Another site that I am finding helpful is the one belonging to the Pacific Horticulture Society, of which I am a also a member. They have a new series of ‘digital classroom’ videos which are extremely helpful. I particularly enjoyed the one titled “Gardeners as Superheroes” which was really about soil. It’s extremely thorough, 90 minutes of good, entertaining explanation about how the water cycle works and how to improve your soil. It really is about watershed gardening, which I’ve talked about before, but it’s always good to get a reminder of what that means. The other videos are interesting, too, and there will be more in the future. While you’re there, check out their ‘recent stories’ to learn more about the way trees talk to each other, look at their travel opportunities, and upcoming events all over California. There’s some great information here. They also have an extremely beautiful publication that I really enjoy receiving.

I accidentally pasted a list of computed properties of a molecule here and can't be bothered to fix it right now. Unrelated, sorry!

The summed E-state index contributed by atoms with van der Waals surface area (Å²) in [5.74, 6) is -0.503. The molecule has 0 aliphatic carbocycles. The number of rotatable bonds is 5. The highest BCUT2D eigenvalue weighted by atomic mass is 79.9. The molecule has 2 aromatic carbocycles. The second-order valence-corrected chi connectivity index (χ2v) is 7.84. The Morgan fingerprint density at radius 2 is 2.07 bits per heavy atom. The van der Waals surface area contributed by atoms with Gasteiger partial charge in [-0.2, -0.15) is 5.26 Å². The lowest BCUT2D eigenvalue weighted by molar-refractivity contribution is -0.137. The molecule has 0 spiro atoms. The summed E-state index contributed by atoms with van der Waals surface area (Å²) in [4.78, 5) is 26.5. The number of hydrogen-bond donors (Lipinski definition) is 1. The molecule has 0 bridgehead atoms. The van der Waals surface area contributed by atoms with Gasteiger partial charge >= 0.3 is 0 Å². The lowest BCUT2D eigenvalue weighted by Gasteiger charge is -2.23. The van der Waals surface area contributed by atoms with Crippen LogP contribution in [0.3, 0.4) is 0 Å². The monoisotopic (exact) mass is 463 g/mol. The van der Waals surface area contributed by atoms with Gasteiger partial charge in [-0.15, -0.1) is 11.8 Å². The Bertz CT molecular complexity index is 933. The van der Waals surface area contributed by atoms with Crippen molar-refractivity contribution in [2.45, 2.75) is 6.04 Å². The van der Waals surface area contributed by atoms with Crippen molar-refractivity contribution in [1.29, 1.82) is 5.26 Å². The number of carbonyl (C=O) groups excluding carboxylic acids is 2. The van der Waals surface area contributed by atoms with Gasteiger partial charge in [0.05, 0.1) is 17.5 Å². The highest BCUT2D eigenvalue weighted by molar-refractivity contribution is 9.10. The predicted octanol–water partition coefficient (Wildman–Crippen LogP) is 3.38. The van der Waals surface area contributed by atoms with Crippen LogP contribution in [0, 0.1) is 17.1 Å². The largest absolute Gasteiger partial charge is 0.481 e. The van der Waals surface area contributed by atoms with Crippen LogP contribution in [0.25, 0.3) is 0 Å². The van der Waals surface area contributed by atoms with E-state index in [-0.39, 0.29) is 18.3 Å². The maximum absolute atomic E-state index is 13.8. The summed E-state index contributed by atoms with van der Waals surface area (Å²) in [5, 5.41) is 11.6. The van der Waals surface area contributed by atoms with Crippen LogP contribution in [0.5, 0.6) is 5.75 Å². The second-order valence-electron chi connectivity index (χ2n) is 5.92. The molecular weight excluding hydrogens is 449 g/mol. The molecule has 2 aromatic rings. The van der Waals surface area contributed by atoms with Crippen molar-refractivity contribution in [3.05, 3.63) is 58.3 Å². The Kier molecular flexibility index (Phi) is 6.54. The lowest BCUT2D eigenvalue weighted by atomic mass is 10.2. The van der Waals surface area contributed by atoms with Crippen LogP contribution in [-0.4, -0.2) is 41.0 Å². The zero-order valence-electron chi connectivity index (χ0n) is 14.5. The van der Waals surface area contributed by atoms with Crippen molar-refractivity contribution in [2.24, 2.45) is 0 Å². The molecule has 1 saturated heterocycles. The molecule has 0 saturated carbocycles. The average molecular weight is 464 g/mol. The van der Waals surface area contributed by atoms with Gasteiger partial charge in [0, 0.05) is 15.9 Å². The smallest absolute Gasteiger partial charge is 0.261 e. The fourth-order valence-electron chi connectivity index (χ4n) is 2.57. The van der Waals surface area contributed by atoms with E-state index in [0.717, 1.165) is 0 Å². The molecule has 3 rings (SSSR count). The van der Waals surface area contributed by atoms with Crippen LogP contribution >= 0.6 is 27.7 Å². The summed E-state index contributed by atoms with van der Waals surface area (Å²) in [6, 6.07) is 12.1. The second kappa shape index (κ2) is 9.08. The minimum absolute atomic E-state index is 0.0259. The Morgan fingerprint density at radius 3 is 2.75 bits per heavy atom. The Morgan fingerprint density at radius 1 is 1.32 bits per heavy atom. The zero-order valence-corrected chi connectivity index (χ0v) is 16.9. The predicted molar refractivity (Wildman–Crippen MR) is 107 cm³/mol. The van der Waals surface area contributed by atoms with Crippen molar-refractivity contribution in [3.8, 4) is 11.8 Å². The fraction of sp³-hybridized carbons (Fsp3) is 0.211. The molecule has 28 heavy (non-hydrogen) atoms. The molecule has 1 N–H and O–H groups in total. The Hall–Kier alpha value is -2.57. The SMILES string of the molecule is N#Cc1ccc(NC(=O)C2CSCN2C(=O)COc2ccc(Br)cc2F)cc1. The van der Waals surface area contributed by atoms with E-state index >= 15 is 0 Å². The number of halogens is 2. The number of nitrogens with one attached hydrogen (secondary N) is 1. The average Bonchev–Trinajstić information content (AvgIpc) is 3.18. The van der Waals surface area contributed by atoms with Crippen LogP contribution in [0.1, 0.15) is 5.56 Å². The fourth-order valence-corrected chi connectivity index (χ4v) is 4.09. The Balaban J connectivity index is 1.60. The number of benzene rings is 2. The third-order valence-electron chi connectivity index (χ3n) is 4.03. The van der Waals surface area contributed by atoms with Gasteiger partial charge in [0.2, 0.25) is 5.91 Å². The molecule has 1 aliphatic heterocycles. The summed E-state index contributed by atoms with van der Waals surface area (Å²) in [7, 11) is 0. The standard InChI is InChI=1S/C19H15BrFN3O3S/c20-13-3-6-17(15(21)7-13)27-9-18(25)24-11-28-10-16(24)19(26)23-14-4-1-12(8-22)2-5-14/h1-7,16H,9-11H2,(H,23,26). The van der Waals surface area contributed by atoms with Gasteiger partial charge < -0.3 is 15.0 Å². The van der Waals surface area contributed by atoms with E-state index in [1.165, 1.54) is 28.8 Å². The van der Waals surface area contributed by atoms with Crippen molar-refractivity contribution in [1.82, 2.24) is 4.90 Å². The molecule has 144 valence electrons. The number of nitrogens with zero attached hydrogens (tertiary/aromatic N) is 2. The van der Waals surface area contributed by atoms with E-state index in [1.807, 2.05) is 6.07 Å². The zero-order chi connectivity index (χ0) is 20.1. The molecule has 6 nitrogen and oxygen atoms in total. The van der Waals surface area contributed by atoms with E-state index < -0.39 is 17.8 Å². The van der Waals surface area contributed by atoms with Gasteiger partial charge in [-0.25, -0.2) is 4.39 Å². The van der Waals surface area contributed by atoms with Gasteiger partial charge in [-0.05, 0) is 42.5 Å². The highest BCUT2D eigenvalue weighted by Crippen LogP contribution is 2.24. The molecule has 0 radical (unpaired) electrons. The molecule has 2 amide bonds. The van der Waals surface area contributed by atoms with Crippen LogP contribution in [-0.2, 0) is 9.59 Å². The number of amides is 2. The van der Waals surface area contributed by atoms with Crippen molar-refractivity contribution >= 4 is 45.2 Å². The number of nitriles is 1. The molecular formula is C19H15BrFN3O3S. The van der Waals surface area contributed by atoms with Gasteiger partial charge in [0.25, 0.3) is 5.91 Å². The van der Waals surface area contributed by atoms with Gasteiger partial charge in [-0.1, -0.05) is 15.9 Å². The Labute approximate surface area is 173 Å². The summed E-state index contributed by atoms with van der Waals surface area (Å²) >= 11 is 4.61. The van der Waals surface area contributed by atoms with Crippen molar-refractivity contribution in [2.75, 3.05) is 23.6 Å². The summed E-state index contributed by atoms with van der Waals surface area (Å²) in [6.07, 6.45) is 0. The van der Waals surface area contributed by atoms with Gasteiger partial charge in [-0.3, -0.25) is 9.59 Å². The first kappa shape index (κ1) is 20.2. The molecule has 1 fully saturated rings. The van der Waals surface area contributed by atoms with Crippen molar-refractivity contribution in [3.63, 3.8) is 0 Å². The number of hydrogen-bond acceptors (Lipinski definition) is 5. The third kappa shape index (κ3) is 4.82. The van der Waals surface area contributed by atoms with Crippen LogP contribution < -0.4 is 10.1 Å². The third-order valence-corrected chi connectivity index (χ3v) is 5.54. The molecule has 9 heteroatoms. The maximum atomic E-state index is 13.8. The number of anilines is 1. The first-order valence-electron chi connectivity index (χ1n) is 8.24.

One last thing: I usually start seeds for the winter garden now, the first weekend of August. I’m going to hold off a week or two, for two reasons: 1) It’s still extremely warm, and 2) the summer garden got going very late this year because of our cold and rainy May. If I start seeds now, I’ll want to plant them out the first week of October as I always do, and I’d rather give the summer garden a bit more time. It won’t hurt to wait a couple of weeks. However, it is certainly the time to start thinking about your winter garden. Sow all the brassicas in soil blocks or trays and let them hang out in a warm, sheltered, protected place for a couple months until they are ready to plant in the ground. I’ve planned for broccoli, cauliflower, cabbage, Brussels Sprouts, and kohlrabi. I will also direct sow all the greens - lettuces, kales, chards, spinach etc. Also leeks, carrots, peas, and beets will be direct sown in October. I may also sow a crop of winter potatoes, and of course garlic and shallots will need to be planted sometime in October. If you haven’t started to think about this, do so now. Planning ahead and keeping good records is key to a productive space.